“Our economy is losing at least $2 million dollars per day,” Shaaban said. “And that’s in addition to the agricultural sector which has already lost $25 million dollars. The economy has been completely suspended. Agricultural products were supposed to be exported this week from Gaza, but now that didn’t happen.”

Back across the border in Israel, more people seem to be staying home, even in areas that have been relatively free of missile strikes.

“There are many fewer passengers going from Tel Aviv to Jerusalem,” Raof Basila, an Arab citizen of Israel who drives a shared-taxi between the two cities. His colleague, Fadi Abu Katish, agrees. He told The Media Line that while fifty drivers normally transport more than 1,500 passengers each day, the drivers are now alone in their vehicles.

Basila added a pensive note. “People are afraid to go out,” he said. “It is not good for either side. Both sides need peace.”

Lebanon defuses two missiles aimed at Israel

The Lebanese Army defused two rockets aimed at northern Israel.

The Grad rockets, located in southern Lebanon close to the border with Israel, were believed to have been placed there since Israel's Operation Pillar of Defense against Gaza began six days ago, according to a Reuters report that cited unnamed sources.

They were located less than one mile from an Israeli military site on Mount Hermon in the Golan Heights.

Several Palestinian groups operate in southern Lebanon, though the border has been quiet in recent years. The Iran-backed terrorist group Hezbollah is also based in Lebanon.

Jewish World War II veteran Mort Schecter named Veteran of the Year

As a tail gunner stationed on bombers during World War II, Mort Schecter frequently found himself a sitting duck.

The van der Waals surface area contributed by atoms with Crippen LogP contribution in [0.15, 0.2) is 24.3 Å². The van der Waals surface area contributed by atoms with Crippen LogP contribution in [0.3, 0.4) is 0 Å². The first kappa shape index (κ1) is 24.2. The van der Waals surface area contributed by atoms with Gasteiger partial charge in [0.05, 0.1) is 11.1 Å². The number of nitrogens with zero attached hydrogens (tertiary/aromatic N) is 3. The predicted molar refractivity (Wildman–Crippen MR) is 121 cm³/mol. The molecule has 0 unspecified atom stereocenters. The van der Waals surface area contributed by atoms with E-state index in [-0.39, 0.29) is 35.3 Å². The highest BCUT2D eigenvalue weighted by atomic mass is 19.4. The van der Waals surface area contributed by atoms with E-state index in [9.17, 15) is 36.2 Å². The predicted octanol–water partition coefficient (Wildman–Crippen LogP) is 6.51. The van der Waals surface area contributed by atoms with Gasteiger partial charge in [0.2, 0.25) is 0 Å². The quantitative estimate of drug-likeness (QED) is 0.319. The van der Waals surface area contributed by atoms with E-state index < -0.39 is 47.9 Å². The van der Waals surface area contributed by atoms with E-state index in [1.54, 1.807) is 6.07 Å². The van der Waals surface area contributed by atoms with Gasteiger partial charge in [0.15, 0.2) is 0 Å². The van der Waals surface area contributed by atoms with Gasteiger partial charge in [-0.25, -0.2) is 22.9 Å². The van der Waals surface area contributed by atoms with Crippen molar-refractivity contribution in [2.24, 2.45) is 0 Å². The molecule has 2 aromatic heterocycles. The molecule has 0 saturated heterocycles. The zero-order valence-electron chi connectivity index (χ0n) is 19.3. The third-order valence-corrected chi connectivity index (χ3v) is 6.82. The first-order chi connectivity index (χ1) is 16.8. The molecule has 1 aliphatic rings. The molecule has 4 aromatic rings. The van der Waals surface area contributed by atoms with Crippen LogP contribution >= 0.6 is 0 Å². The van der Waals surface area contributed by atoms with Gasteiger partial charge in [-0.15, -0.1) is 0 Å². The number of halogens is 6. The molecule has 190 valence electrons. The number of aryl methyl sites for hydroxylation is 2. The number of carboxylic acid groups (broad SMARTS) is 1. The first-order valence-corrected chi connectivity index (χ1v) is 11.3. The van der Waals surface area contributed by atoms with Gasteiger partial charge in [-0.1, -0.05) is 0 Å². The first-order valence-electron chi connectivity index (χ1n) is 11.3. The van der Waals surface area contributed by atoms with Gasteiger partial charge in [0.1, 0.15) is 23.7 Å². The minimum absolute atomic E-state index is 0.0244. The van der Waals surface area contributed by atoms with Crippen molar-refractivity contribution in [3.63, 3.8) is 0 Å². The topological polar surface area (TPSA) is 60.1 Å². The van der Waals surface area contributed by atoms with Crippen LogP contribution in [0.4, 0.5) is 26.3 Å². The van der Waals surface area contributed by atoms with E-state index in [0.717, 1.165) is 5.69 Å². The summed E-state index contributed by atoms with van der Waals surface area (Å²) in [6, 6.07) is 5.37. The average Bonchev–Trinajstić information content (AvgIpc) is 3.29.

Seventy years later, however, the 89-year-old was standing proudly on the 50-yard line at the Rose Bowl as he received the Veteran of the Year Award from the County of Los Angeles Department of Military and Veterans Affairs. The Nov. 3 presentation, made during a UCLA halftime break, recognized a lifetime of accomplishment.

Schecter, a Northridge resident and congregant of Temple Ahavat Shalom, served in the Army Air Corps from 1942 to 1945, after graduating from Fairfax High School. He flew 35 combat missions in France and Germany aboard a B-24 Liberator bomber in the 2nd Air Division, 8th Air Force, manning a weapon underneath the aircraft, which made him an easy target. During his service, he rose in the ranks to become a staff sergeant.

A member of Jewish War Veterans and the American Legion, Schecter also volunteers three times a week at the Sepulveda Veterans Ambulatory Care Center. There he provides clothes for underprivileged veterans.

Every year, the County of Los Angeles Veteran of the Year Award recognizes a veteran who is selected from nominations that are received from veteran service organizations. Last year’s winner, World War II and Korean War veteran Hy Arnesty, nominated Schecter for this year’s award.

“Morton is a war hero, and also he does a mitzvah like you can’t believe,” said Arnesty, who attended high school with Schecter.

Schecter’s military service frequently threw him into precarious situations. He recalled being on a plane that was carrying six 1,000-pound bombs when it made an emergency crash landing and the wheels collapsed.

“The bombs didn’t explode, otherwise I wouldn’t be here,” he said.

A star athlete during high school, Schecter played semi-professional baseball in Los Angeles after his stint in the military. He said that he could have played professionally, but at the time wasn’t any money in it. Instead, he joined the toy business, spending nearly 40 years with now-defunct wholesale company Pensick and Gordon Toys.

Veterans from around Los Angeles joined Schecter at the Rose Bowl ceremony. In fact, American Legion Post 43 chartered a bus to send veterans to the game. Major Peter Gravett, Secretary of the California Department of Veterans Affairs, presented the award to Schecter.

“It was a very nice affair,” Schecter said.